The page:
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Ancient Dung Trail May Point Way to Hannibal's Alps Route

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April 5, 2016

A 2,000-year-old trail of ancient excrement could be the key to determining the route of Hannibal’s famous crossing of the Alps.

The Carthaginian general, wanting to catch his enemy the Romans by surprise during the Second Punic War, marched in 218 B.C. from a Carthaginian stronghold in Spain through what is now southern France (but was then Gaul) and through the Alps into Italy from the north. It was a journey of more than 1,000 miles, made by an army of more than 30,000 men, who trudged through deep snow in the dead of winter, carrying with them more than 15,000 horses and mules and a few dozen war elephants.

Hannibal ultimately did not win the Second Punic War; the Romans did. But his stunning military victories and strategy, particularly the successful crossing of the Alps, have captured the imagination of historians and the general public alike for more than 2,000 years.

Such a mass movement of people and animals must have left some trail, historians have long thought, but the Alpine crossing took place a long time ago and subsequent generations of settlements and travelers have long obscured evidence of the exact route that Hannibal and his army took. Historians think that this route might have included Col de la Croix, Col de Traversette, Col du Clapier, Col du Montgenevre, Col du Petit St. Bernard, or Mont Cenis.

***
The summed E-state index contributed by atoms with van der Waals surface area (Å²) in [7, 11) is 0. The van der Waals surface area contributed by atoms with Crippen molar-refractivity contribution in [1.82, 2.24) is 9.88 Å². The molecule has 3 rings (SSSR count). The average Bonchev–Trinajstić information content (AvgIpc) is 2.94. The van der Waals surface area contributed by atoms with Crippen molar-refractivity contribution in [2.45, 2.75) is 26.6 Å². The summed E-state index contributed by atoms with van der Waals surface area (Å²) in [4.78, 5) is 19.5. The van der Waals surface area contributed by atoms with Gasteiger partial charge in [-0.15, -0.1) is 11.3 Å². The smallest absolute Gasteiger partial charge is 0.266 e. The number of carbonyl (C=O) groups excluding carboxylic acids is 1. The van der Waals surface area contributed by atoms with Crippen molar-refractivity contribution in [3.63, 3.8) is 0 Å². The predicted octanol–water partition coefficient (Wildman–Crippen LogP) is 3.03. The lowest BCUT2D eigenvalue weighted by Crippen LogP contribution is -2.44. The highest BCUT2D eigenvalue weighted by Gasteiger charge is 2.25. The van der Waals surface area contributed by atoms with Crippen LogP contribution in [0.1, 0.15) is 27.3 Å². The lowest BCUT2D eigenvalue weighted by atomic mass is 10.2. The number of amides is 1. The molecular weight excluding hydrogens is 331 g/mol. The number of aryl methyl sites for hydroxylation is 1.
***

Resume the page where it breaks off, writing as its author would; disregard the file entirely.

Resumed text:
Now, however, scientists think that they have the answer, in the form of animal dung. Citing carbon dating on remains of animal remains found near the Col de Traversette, a narrow pass between Grenoble, France, and Turin, Italy, scientists have theorized that Hannibal and his army did indeed pass that way. 

They found the remains in a pond, and the carbon dating revealed high amounts of Clostidia, a microbe known to assist in digestion processes. The high amounts of the microbe, together with the high amounts of the dung, at a place that matched known geographical descriptions of Hannibal’s route, suggested to the scientists that they were on to something. The particular microbe is particularly resilient, able to survive for thousands of years.

More tests are needed, the scientists said, and more tests are in the pipeline.

The research appears in the journal Archaeometry.

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